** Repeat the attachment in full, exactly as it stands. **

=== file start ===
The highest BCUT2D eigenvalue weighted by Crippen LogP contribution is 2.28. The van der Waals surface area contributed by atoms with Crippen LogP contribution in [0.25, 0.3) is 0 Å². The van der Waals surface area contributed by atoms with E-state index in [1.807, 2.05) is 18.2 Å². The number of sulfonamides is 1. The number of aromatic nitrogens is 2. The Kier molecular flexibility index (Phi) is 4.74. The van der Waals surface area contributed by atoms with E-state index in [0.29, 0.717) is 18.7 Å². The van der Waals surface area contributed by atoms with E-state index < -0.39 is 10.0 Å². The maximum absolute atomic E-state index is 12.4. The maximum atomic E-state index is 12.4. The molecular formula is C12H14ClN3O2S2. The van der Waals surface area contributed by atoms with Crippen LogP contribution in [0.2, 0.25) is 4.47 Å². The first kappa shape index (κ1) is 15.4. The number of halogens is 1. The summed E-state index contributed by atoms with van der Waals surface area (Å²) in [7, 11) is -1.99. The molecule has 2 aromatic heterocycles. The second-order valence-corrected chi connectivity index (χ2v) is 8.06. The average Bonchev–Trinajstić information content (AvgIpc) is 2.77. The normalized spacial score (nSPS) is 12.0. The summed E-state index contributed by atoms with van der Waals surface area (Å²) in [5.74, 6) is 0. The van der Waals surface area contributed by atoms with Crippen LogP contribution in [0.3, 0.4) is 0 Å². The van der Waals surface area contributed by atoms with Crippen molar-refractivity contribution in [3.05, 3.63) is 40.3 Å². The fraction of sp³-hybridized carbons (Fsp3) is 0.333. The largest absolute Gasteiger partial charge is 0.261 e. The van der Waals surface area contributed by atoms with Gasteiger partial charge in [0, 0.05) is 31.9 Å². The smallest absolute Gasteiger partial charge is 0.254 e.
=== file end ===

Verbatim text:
The highest BCUT2D eigenvalue weighted by Crippen LogP contribution is 2.28. The van der Waals surface area contributed by atoms with Crippen LogP contribution in [0.25, 0.3) is 0 Å². The van der Waals surface area contributed by atoms with E-state index in [1.807, 2.05) is 18.2 Å². The number of sulfonamides is 1. The number of aromatic nitrogens is 2. The Kier molecular flexibility index (Phi) is 4.74. The van der Waals surface area contributed by atoms with E-state index in [0.29, 0.717) is 18.7 Å². The van der Waals surface area contributed by atoms with E-state index < -0.39 is 10.0 Å². The maximum absolute atomic E-state index is 12.4. The maximum atomic E-state index is 12.4. The molecular formula is C12H14ClN3O2S2. The van der Waals surface area contributed by atoms with Crippen LogP contribution in [0.2, 0.25) is 4.47 Å². The first kappa shape index (κ1) is 15.4. The number of halogens is 1. The summed E-state index contributed by atoms with van der Waals surface area (Å²) in [7, 11) is -1.99. The molecule has 2 aromatic heterocycles. The second-order valence-corrected chi connectivity index (χ2v) is 8.06. The average Bonchev–Trinajstić information content (AvgIpc) is 2.77. The normalized spacial score (nSPS) is 12.0. The summed E-state index contributed by atoms with van der Waals surface area (Å²) in [5.74, 6) is 0. The van der Waals surface area contributed by atoms with Crippen LogP contribution in [0.3, 0.4) is 0 Å². The van der Waals surface area contributed by atoms with Crippen molar-refractivity contribution in [3.05, 3.63) is 40.3 Å². The fraction of sp³-hybridized carbons (Fsp3) is 0.333. The largest absolute Gasteiger partial charge is 0.261 e. The van der Waals surface area contributed by atoms with Gasteiger partial charge in [0, 0.05) is 31.9 Å². The smallest absolute Gasteiger partial charge is 0.254 e.